Euro-Area Unemployment Climbs to Record on Recession

Photographer: Denis Doyle/Bloomberg

The data also showed that youth unemployment is at 24.2 percent, with Spain’s rate more than double that, at 55.5 percent. Close

The data also showed that youth unemployment is at 24.2 percent, with Spain’s rate more... Read More

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Photographer: Denis Doyle/Bloomberg

The data also showed that youth unemployment is at 24.2 percent, with Spain’s rate more than double that, at 55.5 percent.

The euro-area jobless rate rose to a record in January as austerity measures taken to counter the debt crisis deepened the currency bloc’s recession.

Unemployment in the 17-nation euro area rose to 11.9 percent from a revised 11.8 percent in December, the European Union’s statistics office in Luxembourg said today. That’s the highest since the data series started in 1995. The figure is higher than the 11.8 percent median estimate of 33 economists in a Bloomberg News survey.

“The situation is very serious,” said Alexander Krueger, chief economist at Bankhaus Lampe in Dusseldorf. “There’s no support any more from Germany. It’s more or less a sideways movement which I expect to continue. Other economies like Italy, Spain and Portugal are very bad at the moment, so in the end the unemployment rate can only climb.”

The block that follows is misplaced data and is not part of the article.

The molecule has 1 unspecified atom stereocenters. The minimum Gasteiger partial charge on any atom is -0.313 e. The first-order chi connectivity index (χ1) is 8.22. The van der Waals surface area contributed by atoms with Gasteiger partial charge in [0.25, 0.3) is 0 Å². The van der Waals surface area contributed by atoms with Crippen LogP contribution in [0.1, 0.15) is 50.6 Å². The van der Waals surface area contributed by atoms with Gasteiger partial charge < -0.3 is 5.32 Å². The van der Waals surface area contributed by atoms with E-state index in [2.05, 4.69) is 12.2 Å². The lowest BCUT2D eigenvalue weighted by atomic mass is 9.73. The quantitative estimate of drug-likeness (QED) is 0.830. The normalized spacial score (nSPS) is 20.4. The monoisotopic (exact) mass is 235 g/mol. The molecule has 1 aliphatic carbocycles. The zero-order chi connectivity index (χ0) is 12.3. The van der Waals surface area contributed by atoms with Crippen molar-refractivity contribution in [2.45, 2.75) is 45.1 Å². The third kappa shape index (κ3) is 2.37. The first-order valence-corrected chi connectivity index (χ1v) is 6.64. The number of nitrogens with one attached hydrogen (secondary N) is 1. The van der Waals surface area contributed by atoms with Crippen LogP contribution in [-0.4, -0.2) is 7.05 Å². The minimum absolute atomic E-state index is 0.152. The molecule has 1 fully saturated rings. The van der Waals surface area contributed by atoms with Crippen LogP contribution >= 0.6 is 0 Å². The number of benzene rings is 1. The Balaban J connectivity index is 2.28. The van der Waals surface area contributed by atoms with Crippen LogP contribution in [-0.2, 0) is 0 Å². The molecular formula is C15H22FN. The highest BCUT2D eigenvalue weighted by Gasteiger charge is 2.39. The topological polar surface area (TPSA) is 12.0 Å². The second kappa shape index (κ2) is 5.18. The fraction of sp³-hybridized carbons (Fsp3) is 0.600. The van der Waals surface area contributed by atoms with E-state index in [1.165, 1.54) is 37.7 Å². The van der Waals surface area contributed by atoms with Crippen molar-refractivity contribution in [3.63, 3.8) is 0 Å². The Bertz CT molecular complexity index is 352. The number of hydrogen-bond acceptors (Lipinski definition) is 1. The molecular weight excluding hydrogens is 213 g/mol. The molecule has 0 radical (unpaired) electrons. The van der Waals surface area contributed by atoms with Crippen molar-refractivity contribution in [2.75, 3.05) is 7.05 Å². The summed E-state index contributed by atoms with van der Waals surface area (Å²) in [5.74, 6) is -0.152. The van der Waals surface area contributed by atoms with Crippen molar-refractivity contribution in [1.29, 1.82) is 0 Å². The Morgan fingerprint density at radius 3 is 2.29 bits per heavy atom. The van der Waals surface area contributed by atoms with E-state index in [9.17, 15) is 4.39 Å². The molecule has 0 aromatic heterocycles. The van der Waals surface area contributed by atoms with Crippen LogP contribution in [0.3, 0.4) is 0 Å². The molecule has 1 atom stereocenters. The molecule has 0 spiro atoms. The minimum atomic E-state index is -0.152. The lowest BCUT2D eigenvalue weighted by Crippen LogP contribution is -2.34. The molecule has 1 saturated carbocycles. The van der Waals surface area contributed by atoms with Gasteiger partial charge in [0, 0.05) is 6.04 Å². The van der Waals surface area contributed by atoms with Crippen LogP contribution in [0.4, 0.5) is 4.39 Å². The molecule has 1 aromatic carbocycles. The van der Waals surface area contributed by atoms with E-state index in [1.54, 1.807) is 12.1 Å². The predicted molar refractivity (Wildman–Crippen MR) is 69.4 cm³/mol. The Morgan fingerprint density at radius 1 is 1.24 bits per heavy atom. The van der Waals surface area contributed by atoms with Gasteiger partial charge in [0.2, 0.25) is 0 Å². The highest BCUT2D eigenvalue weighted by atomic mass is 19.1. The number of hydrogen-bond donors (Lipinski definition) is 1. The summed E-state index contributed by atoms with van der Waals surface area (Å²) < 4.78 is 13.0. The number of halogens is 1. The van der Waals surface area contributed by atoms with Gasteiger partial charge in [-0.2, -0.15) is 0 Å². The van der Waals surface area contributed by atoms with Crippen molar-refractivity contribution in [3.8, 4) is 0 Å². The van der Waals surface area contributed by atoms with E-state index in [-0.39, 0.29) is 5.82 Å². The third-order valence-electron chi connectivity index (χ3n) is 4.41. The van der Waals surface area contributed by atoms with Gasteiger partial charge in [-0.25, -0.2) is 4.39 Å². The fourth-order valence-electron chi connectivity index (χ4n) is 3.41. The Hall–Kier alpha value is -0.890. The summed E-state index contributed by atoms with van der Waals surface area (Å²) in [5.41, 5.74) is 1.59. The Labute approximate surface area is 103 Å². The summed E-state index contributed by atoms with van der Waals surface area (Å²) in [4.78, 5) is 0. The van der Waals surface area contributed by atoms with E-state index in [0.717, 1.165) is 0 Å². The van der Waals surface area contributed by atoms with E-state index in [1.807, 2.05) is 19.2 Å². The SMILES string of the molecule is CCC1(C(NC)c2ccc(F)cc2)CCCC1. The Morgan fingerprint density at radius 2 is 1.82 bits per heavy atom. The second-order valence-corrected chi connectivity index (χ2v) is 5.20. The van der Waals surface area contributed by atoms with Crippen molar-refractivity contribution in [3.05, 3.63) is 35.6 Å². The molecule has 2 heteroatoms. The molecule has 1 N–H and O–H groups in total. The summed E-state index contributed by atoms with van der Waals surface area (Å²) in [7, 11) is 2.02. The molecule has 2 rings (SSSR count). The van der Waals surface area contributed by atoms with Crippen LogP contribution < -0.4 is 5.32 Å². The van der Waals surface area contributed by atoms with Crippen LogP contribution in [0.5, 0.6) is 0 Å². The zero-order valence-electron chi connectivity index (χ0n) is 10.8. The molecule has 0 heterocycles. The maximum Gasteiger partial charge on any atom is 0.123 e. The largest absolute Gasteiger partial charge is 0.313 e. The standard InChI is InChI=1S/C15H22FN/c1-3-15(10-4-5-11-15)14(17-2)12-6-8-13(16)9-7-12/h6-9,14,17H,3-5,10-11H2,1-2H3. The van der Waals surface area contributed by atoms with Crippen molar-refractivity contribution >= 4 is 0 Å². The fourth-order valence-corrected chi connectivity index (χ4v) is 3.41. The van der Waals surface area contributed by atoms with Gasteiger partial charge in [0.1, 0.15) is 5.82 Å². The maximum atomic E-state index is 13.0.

The euro-area economy recorded its worst performance in four years in the fourth quarter with a contraction of 0.6 percent. Gross domestic product will decline again in the first three months before returning to growth in the second quarter, according to the median of 21 economists’ estimates in a separate Bloomberg survey. The European Commission forecasts unemployment rates of 12.2 percent and 12.1 percent for this year and next.

German-Inspired Austerity

Businesses ranging from banks to car makers and airlines are trying to cut costs by shedding jobs. Air France-KLM Group last week said it narrowed its full-year operating loss to 300 million euros ($392 million) in 2012 after cutting 3,300 jobs.

Italian voters rejected the German-inspired austerity put into practice by outgoing Prime Minister Mario Monti, denying a majority in parliament to front-runner Pier Luigi Bersani in a Feb. 24-25 election and throwing the country into political chaos. Monti blamed crisis-management mistakes at the European level for his defeat. EU leaders called on Italy’s rival factions to form a government committed to budget rigor.

Today’s report showed that 18.998 million people were unemployed in the euro area in January, up 201,000 from the previous month. The data also showed that youth unemployment is at 24.2 percent, with Spain’s rate more than double that, at 55.5 percent.

Italy’s unemployment rate rose to 11.7 percent from 11.3 percent, while Germany’s held at 5.3 percent. French unemployment edged higher to 10.6 percent. At 26.2 percent, Spain had the highest jobless rate in the currency bloc among those countries reporting January data, while Austria had the lowest rate at 4.9 percent.

To contact the reporter on this story: Marcus Bensasson in Athens at mbensasson@bloomberg.net

To contact the editor responsible for this story: Craig Stirling at cstirling1@bloomberg.net

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